R&A lifts Open prize fund but still lags LIV deal
The R&A has increased the prize money for the 150th Open championship by more than a fifth – but still can’t compete with the vast riches being offered by the Saudi-backed LIV Golf Series.
The milestone tournament, which starts on the famous Fife links next Thursday, will have a prize pot of £11.7m up for grabs after the 22% rise.
Whoever prevails at St Andrews will pocket a cheque for a record £2m – still nearly half of what Charl Schwartzel banked for winning the inaugural LIV Golf event at the Centurion Club last month.
The former Masters champion took home an eye-watering £3.86m for three days’ work as the controversial rebel series teed off.
The increase for this year’s landmark tournament means the 2022 champion golfer will take home £300,000 more than Collin Morikawa did after landing the Claret Jug 12 months ago at Royal St George’s.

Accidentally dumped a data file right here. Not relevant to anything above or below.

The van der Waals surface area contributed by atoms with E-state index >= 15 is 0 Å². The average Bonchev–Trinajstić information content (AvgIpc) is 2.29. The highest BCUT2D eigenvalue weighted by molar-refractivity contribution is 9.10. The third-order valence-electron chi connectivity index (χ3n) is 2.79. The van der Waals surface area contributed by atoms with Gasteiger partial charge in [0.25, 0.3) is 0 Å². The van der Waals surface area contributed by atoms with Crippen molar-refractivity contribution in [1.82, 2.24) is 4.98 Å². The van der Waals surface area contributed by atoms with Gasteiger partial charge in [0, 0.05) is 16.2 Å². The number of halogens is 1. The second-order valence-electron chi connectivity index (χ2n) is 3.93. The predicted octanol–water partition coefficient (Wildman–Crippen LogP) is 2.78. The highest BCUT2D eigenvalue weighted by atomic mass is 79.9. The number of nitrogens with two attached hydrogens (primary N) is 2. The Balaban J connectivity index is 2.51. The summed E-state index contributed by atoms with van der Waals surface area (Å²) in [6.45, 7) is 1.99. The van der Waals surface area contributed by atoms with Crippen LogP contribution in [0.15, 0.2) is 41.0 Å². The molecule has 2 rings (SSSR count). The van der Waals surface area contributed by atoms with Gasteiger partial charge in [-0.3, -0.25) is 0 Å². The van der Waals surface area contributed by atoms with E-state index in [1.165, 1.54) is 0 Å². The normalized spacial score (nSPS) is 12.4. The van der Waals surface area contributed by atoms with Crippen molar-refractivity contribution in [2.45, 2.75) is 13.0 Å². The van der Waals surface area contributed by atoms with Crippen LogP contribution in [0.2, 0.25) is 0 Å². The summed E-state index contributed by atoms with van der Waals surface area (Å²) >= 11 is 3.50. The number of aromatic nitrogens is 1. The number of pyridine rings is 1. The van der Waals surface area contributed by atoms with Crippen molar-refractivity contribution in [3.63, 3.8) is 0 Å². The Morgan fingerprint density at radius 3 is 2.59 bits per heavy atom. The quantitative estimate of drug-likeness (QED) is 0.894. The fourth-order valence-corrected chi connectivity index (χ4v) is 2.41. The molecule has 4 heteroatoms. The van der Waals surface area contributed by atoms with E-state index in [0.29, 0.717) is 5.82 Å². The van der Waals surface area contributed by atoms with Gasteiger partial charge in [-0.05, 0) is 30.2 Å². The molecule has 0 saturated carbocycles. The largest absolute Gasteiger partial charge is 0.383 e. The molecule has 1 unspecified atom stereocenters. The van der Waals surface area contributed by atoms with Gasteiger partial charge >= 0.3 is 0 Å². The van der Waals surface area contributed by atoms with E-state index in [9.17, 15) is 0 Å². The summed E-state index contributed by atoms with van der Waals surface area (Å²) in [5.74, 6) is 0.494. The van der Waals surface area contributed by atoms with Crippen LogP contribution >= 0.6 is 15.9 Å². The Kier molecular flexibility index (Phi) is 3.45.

Martin Slumbers, the R&A chief executive, said: “There have been significant changes in prize money over the last year.
“We have therefore increased the prize fund by 22% which means that the prize money has increased by more than 60% since 2016.
“We have made this substantial investment while balancing our wider commitments to developing golf at all levels around the world and to continuing to elevate the AIG Women’s Open.”
A war of words has broken out which threatens to derail the sport after the DP World Tour and PGA Tour hit out at the LIV Golf Series, which has tempted Ryder Cup stars such as Phil Mickelson, Bryson Dechambeau, Brooks Koepka, Lee Westwood and Ian Poulter with the promise of guaranteed vast sums of money.
Poulter was banned from competing at this week’s Scottish Open, only to successfully win an injunction allowing him to play at the Renaissance Club in East Lothian.
The Englishman failed to make the most of his reprieve, though, failing to make the cut after finishing 10-over par for his first two rounds.
Cameron Tringale, leader after his course record-equalling first-round 61, bogeyed his last three holes but still finished three shots ahead of the field on seven-under-par at the half-way mark.
Fellow Americans Doug Ghim and Gary Woodland are his nearest rivals at -4.